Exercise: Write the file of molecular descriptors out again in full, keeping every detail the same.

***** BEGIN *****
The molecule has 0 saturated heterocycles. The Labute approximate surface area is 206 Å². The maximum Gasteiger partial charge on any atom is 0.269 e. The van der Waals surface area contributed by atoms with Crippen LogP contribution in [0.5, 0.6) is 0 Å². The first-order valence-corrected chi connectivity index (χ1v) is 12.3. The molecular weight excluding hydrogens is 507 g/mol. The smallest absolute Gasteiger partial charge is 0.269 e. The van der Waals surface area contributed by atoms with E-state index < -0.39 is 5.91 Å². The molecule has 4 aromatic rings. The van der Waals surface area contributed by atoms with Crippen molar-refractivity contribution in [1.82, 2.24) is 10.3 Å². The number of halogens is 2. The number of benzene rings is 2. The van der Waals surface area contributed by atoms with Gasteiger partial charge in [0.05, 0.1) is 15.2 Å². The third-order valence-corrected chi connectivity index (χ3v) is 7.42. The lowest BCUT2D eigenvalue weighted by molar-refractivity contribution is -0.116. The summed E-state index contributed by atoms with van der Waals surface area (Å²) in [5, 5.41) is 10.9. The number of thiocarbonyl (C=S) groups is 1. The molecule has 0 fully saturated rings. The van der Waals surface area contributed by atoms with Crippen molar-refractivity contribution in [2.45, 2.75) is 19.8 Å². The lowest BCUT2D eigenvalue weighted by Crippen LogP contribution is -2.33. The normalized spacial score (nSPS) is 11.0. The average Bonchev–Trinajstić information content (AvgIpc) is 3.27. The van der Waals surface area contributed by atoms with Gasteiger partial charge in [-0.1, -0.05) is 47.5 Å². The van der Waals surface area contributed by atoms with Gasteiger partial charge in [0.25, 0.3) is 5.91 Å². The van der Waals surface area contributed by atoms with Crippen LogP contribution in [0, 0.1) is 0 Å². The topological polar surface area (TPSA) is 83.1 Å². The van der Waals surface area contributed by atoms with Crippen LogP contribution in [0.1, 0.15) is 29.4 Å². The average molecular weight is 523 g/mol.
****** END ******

The molecule has 0 saturated heterocycles. The Labute approximate surface area is 206 Å². The maximum Gasteiger partial charge on any atom is 0.269 e. The van der Waals surface area contributed by atoms with Crippen LogP contribution in [0.5, 0.6) is 0 Å². The first-order valence-corrected chi connectivity index (χ1v) is 12.3. The molecular weight excluding hydrogens is 507 g/mol. The smallest absolute Gasteiger partial charge is 0.269 e. The van der Waals surface area contributed by atoms with E-state index < -0.39 is 5.91 Å². The molecule has 4 aromatic rings. The van der Waals surface area contributed by atoms with Crippen molar-refractivity contribution in [1.82, 2.24) is 10.3 Å². The number of halogens is 2. The number of benzene rings is 2. The van der Waals surface area contributed by atoms with Gasteiger partial charge in [0.05, 0.1) is 15.2 Å². The third-order valence-corrected chi connectivity index (χ3v) is 7.42. The lowest BCUT2D eigenvalue weighted by molar-refractivity contribution is -0.116. The summed E-state index contributed by atoms with van der Waals surface area (Å²) in [5, 5.41) is 10.9. The number of thiocarbonyl (C=S) groups is 1. The molecule has 0 fully saturated rings. The van der Waals surface area contributed by atoms with Crippen molar-refractivity contribution in [2.45, 2.75) is 19.8 Å². The lowest BCUT2D eigenvalue weighted by Crippen LogP contribution is -2.33. The normalized spacial score (nSPS) is 11.0. The average Bonchev–Trinajstić information content (AvgIpc) is 3.27. The van der Waals surface area contributed by atoms with Gasteiger partial charge in [-0.1, -0.05) is 47.5 Å². The van der Waals surface area contributed by atoms with Gasteiger partial charge in [0.25, 0.3) is 5.91 Å². The van der Waals surface area contributed by atoms with Crippen LogP contribution in [0, 0.1) is 0 Å². The topological polar surface area (TPSA) is 83.1 Å². The van der Waals surface area contributed by atoms with Crippen LogP contribution in [0.1, 0.15) is 29.4 Å². The average molecular weight is 523 g/mol.